Croatia said it had moved closer to resolving an 18-year-old border dispute with Slovenia which has been threatening to freeze its European Union membership bid.
Diplomats say the dispute, which the two countries have not been able to settle since the dissolution of federal Yugoslavia in 1991, must be resolved quickly if Croatia is to complete EU accession talks this year and join the bloc in 2011.
Experts from both countries said they had agreed to confine their dispute to a 6-km (4-mile) stretch of land border but had made less progress on a sea border in the Northern Adriatic. The land border is 664 km long.
“In these 18 years, perhaps we have never come closer to reaching a proposal on how to overcome this which we could put forward to our governments,” Davorin Rudolf, head of the Croatian team, told a news conference.
The countries still need to agree on what type of international arbitration would be acceptable to both. EU-member Slovenia has for the last few months vetoed the opening and conclusion of a number of negotiating chapters in Croatia’s EU entry talks because of the border row.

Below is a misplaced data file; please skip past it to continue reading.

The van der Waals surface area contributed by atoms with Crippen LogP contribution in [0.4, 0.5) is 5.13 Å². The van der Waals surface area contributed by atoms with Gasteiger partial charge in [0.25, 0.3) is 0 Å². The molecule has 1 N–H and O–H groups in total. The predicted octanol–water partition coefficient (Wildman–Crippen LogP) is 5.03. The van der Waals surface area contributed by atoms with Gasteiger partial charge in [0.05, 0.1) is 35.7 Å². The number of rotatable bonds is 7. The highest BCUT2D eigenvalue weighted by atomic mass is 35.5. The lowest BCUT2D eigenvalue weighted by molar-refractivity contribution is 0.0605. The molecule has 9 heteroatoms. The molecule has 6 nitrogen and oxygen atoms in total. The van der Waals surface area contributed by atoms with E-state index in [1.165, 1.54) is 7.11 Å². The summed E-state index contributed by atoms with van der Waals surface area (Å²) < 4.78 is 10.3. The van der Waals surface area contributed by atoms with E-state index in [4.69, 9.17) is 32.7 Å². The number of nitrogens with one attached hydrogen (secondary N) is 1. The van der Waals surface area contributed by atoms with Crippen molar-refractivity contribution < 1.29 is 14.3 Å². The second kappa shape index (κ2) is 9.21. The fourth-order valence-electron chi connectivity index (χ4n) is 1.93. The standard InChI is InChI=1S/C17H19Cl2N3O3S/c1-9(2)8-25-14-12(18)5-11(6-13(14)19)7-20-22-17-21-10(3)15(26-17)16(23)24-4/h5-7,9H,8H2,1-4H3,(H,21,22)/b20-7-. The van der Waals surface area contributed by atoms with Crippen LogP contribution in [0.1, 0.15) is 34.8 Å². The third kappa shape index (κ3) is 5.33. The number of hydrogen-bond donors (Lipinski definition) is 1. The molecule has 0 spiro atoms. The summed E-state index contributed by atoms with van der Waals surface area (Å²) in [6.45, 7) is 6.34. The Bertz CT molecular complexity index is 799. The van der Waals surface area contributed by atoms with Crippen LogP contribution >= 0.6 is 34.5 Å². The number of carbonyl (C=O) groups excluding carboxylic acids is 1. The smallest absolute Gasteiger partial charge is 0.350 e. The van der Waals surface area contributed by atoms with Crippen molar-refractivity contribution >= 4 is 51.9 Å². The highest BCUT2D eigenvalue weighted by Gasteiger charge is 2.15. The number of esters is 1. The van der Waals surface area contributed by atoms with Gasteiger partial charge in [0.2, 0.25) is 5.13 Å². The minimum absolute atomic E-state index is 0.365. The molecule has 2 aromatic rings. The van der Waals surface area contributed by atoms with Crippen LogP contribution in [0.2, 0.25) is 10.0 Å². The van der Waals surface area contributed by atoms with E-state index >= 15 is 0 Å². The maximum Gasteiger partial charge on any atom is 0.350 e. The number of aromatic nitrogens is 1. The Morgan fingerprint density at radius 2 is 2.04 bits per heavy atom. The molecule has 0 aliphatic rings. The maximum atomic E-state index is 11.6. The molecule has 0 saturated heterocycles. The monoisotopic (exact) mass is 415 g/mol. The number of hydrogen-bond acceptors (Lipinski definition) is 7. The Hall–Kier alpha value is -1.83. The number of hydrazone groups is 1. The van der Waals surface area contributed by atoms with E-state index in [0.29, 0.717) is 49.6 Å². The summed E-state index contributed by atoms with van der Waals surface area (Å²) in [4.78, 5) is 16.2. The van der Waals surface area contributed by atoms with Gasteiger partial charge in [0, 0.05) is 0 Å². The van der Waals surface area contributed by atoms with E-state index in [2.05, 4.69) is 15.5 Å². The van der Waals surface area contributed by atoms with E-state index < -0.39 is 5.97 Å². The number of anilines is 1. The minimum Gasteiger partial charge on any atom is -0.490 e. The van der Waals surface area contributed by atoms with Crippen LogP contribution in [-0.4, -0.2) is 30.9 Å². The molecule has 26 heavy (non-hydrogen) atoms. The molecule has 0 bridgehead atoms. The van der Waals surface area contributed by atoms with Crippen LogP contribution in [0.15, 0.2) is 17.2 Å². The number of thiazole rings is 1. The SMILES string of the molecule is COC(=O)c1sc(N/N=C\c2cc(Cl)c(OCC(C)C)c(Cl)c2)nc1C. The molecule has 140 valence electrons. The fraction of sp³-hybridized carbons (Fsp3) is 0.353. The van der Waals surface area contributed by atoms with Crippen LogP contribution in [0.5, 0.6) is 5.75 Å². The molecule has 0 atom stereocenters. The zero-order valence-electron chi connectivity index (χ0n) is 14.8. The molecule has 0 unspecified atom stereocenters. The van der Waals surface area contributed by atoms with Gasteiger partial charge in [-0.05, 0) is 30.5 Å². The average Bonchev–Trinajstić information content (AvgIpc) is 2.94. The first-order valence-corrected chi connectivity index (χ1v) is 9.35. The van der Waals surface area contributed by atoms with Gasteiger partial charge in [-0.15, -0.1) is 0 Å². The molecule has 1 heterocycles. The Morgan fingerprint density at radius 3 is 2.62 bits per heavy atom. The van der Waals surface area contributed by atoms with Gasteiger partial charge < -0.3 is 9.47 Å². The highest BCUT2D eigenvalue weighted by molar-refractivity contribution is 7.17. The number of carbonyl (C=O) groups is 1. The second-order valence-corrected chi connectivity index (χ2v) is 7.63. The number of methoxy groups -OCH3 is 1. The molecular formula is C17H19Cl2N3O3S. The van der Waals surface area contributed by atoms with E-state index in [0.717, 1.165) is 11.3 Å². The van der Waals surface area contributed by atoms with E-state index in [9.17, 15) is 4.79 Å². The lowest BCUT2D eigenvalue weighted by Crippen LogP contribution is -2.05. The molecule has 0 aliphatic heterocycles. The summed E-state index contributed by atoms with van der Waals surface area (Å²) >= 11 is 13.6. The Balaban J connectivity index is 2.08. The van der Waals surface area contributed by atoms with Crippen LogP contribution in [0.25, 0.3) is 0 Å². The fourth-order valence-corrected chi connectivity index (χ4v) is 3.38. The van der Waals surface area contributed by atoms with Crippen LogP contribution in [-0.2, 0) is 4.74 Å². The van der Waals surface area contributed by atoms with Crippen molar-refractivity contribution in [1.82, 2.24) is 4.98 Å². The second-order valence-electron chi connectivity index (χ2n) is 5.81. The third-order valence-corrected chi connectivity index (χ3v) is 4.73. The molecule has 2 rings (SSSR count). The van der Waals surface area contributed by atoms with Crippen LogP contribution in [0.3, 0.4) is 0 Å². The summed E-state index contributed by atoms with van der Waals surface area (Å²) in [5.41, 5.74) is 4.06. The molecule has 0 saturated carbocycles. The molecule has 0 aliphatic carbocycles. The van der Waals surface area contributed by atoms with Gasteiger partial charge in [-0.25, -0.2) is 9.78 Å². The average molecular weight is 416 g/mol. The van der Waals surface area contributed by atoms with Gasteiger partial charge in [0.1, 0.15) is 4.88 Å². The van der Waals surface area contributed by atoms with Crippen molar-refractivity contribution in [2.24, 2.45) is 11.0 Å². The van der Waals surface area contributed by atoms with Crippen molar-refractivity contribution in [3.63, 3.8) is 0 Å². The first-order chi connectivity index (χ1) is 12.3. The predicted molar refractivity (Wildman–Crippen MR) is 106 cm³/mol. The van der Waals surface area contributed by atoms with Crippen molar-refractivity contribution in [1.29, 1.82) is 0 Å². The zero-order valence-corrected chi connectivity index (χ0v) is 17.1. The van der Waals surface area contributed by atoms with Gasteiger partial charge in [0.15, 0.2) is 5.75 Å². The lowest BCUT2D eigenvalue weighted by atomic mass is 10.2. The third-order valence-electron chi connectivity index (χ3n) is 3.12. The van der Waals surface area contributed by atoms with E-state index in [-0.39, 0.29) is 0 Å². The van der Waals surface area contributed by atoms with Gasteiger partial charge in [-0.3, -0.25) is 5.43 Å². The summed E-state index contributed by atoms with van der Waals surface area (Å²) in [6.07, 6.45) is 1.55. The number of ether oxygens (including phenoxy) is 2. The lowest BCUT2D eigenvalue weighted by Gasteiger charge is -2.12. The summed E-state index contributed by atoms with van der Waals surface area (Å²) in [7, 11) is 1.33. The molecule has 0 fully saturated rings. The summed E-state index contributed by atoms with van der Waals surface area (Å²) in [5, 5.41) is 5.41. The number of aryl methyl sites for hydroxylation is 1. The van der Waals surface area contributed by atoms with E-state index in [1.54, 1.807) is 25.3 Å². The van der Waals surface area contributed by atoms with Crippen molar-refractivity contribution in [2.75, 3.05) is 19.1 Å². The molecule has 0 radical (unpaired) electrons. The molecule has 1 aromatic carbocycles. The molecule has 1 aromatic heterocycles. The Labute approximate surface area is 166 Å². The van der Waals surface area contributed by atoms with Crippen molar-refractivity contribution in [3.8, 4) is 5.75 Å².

Rudolf said he wanted to pursue talks but his Slovenian counterpart, Miha Pogacnik, said he needed to consult his government before moving forward.
“We have discussed everything. But for some issues that need political negotiations, we shall need replies from the governments. Our legal side of the work is more or less finished,” Rudolf said.
Croatia preferred to see the dispute settled before the International Court of Justice in The Hague but did not rule out international mediation, he added.
The European Commission has asked veteran diplomat Martti Ahtisaari to help mediate if both parties agree to it.
“I think Brussels has become very annoyed with this issue and they want it to end. Eventually both countries will have to agree to international mediation, after which Slovenia will lift their veto,” Croatian political analyst Zeljko Trkanjec said.